Quote:
Originally Posted by AustinValentine View Post
 

Even though it might be unintended, I think a tiered system is the result of the way that the first post is currently structured.  I think that the use of “marketed as” as a taxonomic system: first, privileges headphones that have heavy marketing departments and are large established houses, with multiple headphone lines that require marketing for differentiation; next, implies that said marketing is actually trustworthy. I think both of these are pretty problematic.  

 

Not quite. If Luis Flores, for instance, writes on his page that the Paradox are suitable for mixing/mastering, then I'll move them to the other list. I'm not asking for a company to spend millions on a specific campaign or to have dozens of different headphones with very specific niches.

 

 

Quote:
Originally Posted by AustinValentine View Post
 

Because I want to be helpful, and honestly believe that this thread is/can continue to be a helpful one: Far be it for me to be in any way critical without providing some sort of alternative. I actually think that simply having categories by form factor is probably the better bet if you want to avoid that kind of privilege I mentioned above. (Coincidentally, this is also what Tyll does on the Wall of Fame and I think he does so for many good reasons.) Category Recommendations: Closed Studio, Closed Portable, Open, and IEM. Adding an IEM category allows for tools like the UERM and various other CIEM’s that are currently employed in a professional environment.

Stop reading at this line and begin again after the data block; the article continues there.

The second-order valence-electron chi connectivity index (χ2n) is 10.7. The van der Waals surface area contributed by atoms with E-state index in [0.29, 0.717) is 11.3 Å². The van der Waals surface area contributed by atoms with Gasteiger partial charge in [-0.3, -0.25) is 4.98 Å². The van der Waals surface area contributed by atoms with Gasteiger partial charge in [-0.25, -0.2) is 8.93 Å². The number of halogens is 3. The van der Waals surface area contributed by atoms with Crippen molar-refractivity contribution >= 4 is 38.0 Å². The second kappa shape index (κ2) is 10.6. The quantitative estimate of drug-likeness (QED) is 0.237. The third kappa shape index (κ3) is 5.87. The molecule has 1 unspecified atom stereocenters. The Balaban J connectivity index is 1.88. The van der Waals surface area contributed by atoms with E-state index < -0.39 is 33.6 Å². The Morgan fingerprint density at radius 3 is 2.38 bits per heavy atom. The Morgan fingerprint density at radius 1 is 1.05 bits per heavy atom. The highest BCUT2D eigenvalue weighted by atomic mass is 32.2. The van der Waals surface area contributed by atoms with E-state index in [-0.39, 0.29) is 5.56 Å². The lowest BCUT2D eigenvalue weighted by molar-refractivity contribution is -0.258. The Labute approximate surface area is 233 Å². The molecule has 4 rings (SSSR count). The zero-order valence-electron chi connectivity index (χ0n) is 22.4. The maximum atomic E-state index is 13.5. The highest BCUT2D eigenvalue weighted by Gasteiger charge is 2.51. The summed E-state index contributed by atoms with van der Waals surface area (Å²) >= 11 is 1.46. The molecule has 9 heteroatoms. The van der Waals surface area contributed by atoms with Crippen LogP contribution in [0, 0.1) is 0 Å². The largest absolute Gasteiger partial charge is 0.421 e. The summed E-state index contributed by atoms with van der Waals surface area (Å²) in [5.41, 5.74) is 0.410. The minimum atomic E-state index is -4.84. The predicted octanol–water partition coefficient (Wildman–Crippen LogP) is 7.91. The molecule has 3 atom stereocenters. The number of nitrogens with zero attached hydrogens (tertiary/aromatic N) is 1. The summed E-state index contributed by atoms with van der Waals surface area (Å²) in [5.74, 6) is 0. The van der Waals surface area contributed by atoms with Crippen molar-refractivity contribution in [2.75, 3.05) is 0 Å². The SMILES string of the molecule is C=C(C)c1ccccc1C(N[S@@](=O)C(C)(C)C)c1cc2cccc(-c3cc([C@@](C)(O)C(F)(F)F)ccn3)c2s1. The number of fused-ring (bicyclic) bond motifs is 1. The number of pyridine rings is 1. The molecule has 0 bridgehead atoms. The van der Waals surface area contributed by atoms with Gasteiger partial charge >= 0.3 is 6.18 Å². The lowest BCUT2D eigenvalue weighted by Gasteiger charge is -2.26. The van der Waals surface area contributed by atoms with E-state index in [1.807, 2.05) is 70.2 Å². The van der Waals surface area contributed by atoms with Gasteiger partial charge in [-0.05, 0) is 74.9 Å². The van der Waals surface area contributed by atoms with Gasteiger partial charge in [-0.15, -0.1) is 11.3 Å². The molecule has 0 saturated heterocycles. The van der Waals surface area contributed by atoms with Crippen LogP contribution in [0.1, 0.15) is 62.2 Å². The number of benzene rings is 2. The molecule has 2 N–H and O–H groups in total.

This thread was started in the "Headphones (Full Size)" forum, so IEMs weren't included. It was moved to the current forum without my knowledge, I don't even know when.

 

CIEMs are tricky. More people have the opportunity to compare headphones than IEMs, and a lot more have the opportunity to compare either than CIEMs. Moreover, if you record someone else and want them to hear what you hear, you can lend them your headphones (or have more than one pair); not so with CIEMs. It doesn't mean the UE IERM, the Noble 4S, and the CA Pro 210, to name just a few, aren't top contender in their own right; indeed, if you only record yourself, they may very well be the best possible choice.

 

Universal IEMs are numerous and, except for the Etys, none of them are marketed toward studio use. This would make drawing a proper list very difficult and time-consuming.

 

 

Quote:
Originally Posted by AustinValentine View Post
 

Re: Am I going to make a multiple T50RP comparison? No, but those comparos are all over the web currently, with multiple on Head-Fi itself.  (Even ones that include Smeggy’s Thunderpants!) 

 

I have seen the Mad Dog being compared to other mods, and the Alpha Dog to the Thunderpants, but not the Alpha Dog to the Paradox or the ZMF.

post #237 of 311
Thread Starter 
post #238 of 311
Thread Starter 
post #239 of 311
Quote:
Originally Posted by Sinocelt View Post
 

A review of the HD 6 Mix.

lol I love reviews from people that know nothing about audio. Sure, I bet you can hear the 8Hz really well...

It says something that they gave the 280pro such a high rating too.

post #240 of 311
Quote:
Originally Posted by kraken2109 View Post

lol I love reviews from people that know nothing about audio. Sure, I bet you can hear the 8Hz really well...

LOL
Great observation. I'm sure that he tested the <20hz response as well wink.gif

I wouldn't put a lot of stock some of the specific statements in that review, either, other than that the reviewer liked it and liked the bass.